Geodesy Group

Research on Sea-Level Change

Left: Schematic illustrating some of the many contributions to relative sea-level change. Some common contributions, like tides, are not shown. Based on an illustration by Dr. Julia de Juan.

Sea-level research in Lamont-Doherty Earth Observatory's Geodesy Group is focused on understanding and quantifying the physical processes that contribute to past, present, and future long-term sea-level change. Although it is often assumed that uniform sea-level change results simply from meltwater from Earth's large and small ice complexes, this "bathtub model" for sea-level change does not take into account the complex interactions among Earth's systems. Our research focuses on understanding these interactions by employing a wide range of observations relevant to sea level, redistribution of water on Earth's surface, and climate—as well as models and assessments that assimilate such observations.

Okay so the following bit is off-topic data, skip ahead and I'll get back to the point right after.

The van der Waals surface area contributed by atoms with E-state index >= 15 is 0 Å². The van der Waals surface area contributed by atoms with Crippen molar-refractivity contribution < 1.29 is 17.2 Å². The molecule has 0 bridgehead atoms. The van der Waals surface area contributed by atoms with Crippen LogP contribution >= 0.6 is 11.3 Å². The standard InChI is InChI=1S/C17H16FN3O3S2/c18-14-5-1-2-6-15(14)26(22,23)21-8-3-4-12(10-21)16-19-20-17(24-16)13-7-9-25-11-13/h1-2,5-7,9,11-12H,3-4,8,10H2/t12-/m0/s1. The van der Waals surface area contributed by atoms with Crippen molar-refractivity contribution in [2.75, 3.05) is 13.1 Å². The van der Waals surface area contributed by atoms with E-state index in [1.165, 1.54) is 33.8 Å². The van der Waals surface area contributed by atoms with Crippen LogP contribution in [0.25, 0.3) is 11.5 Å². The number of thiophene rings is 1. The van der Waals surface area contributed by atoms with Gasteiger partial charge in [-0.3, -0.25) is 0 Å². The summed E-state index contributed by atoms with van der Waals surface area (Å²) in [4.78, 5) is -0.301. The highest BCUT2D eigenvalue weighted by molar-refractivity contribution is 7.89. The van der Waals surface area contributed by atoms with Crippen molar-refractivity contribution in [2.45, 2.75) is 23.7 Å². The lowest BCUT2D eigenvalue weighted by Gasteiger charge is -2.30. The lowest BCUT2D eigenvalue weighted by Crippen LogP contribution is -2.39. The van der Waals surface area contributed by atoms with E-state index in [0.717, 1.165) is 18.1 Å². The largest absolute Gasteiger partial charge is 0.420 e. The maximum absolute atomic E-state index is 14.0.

Sea-level change research is the focus of an initiative Changing Ice, Changing Coastlines described in the Lamont-Doherty Earth Observatory's Strategic Plan.

Jim Davis and his colleagues are members of the NASA Sea-Level Change Team. More information on sea-level research can be found on the NASA Sea-Level Portal and in the presentations below.

Davis, J. L., and N. Vinogradova (2016), Inference of present-day sea-level change for the east coast of North America, poster presented at the 2016 Clivar Open Science Conference, Qingdao, China, Sept. 18-25.

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